Part Two: The Child’s Perspective


Why Is This Happening to Me?

While parenting is a rewarding experience full of funny moments and great accomplishments, it no doubt presents challenges most of the time on a daily basis. Kids! They love to eat, snack and eat again. They change their clothes, leaving piles of questionable laundry, make a mess of their toys and complain about being bored. Right?

Even if you haven’t raised children yet, you likely have watched other children or cared for a relative or listened to a parent-friend vent about their adventures and know some of the pressures of parenting. You might know the relief it brings when someone else watches your child or you might be that relief person for someone. Some families, unfortunately, do not have that support or “village” to help them. Some are single parents facing other adversities like poverty, homelessness, substance dependency, domestic violence, human trafficking, or worse. Much of this stemming from the fact that they never had the opportunity to deal with their own history of abuse and neglect. The more a parent experiences these risk factors there is a stronger likelihood that their children are at risk for abuse or neglect too.

A child develops a bond with their caregivers as a means of survival.

That bond can still be strong even if the child is being abused or neglected. A child may be experiencing what we know to be abuse or neglect, but he or she may not understand it as such. To them, it is being absorbed into their minds as normalcy. Thus, when a mandated reporter, an extended family member or even a neighbor makes a report and the child is removed, they experience it as traumatic. The child is being removed from their home, their belongings and the people they know and love. When it happens like this, the children are the ones who are put in a new, strange place.

Although this may be a place where people are smiling, welcoming and doing everything possible to make them feel better, the child is likely to have difficulty with trust and will need time to let the realities of what has happened to them sink-in. For most of the children in foster care, they are hoping this will end soon and life will return to “normal” because it is the only thing they know. In their new situation, there are now new rules and expectations—maybe new in the sense that they never had accountability before. A child who had their whole life changed because of the adults in their life making poor decisions or just not having the resources or support to provide for them adequately, may feel somehow that they are being punished. They may be focusing on what they did wrong to cause all of this turmoil to happen in their lives.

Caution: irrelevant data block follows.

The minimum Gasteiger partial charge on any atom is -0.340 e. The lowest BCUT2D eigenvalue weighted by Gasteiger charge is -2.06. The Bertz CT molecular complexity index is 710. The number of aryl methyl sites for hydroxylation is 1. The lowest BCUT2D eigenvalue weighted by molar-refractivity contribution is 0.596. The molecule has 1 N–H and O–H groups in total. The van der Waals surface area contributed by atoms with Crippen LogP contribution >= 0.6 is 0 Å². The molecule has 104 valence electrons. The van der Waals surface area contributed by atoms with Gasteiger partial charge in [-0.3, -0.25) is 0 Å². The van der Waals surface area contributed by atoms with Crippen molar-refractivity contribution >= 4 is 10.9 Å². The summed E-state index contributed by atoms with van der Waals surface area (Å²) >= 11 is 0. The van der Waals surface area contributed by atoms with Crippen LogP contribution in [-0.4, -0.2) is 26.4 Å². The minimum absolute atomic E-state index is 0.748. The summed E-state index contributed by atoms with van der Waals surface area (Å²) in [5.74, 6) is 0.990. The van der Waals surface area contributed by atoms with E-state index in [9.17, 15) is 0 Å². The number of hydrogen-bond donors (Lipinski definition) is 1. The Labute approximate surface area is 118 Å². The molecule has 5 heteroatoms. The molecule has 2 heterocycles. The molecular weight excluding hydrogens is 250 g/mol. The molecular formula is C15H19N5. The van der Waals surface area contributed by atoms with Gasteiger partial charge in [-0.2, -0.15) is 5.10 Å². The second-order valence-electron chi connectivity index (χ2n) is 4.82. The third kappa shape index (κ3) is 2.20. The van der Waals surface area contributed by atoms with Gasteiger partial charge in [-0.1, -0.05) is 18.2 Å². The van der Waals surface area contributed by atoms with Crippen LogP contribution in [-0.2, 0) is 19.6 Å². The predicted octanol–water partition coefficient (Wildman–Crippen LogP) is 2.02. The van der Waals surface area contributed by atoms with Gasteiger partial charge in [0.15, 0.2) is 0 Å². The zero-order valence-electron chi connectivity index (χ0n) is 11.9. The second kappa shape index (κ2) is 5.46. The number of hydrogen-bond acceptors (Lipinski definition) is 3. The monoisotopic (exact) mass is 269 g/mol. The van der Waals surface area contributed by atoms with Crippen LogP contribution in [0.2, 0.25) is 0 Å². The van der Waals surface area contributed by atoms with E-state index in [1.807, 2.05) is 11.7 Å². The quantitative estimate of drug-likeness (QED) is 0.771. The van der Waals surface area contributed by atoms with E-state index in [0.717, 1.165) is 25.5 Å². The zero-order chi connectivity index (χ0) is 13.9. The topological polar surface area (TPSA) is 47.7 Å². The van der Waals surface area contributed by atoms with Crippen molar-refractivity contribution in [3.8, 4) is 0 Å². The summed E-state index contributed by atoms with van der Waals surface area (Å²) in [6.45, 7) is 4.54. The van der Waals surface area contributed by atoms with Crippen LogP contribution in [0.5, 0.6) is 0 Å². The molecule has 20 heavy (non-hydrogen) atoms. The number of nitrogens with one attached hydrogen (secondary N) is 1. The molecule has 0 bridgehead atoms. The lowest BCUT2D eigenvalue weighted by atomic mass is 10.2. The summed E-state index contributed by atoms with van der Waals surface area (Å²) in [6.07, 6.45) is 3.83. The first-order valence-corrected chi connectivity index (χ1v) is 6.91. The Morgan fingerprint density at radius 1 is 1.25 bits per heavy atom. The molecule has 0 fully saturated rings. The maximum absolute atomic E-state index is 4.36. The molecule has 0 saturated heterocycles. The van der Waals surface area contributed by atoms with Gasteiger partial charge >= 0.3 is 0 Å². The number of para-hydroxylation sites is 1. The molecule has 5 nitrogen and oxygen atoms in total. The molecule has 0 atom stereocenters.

Children in these circumstances need as much support as they can get.

This is where the foster family can really have an impact for good on the lives of the children in their care. A foster family can do so much more than provide a home for a child. A foster parent can be an advocate for a child. They can foster more than the child; they can become partners for good with the child’s family.

They can create lifelong connections with a family who didn’t have a village, who didn’t have someone who really cared or who was there for them.

It’s true, parents who have had their children removed from their care are angry. They have been called out, held accountable by a court of law for their actions (or lack thereof). This is embarrassing and humiliating. Some need more time than others to deal with this and some are successful and others are not. Foster families who choose to come alongside a family in these conditions stand in the gap like no one else, no agency, no service or program can, uniting to help the child in the best ways available.

Each case is unique and not one worker would likely be able to predict the outcome for each situation but could you be the one to stand in the gap? In the gap for a child who unfortunately lost so much for the choices of the adults in their life? Thank you!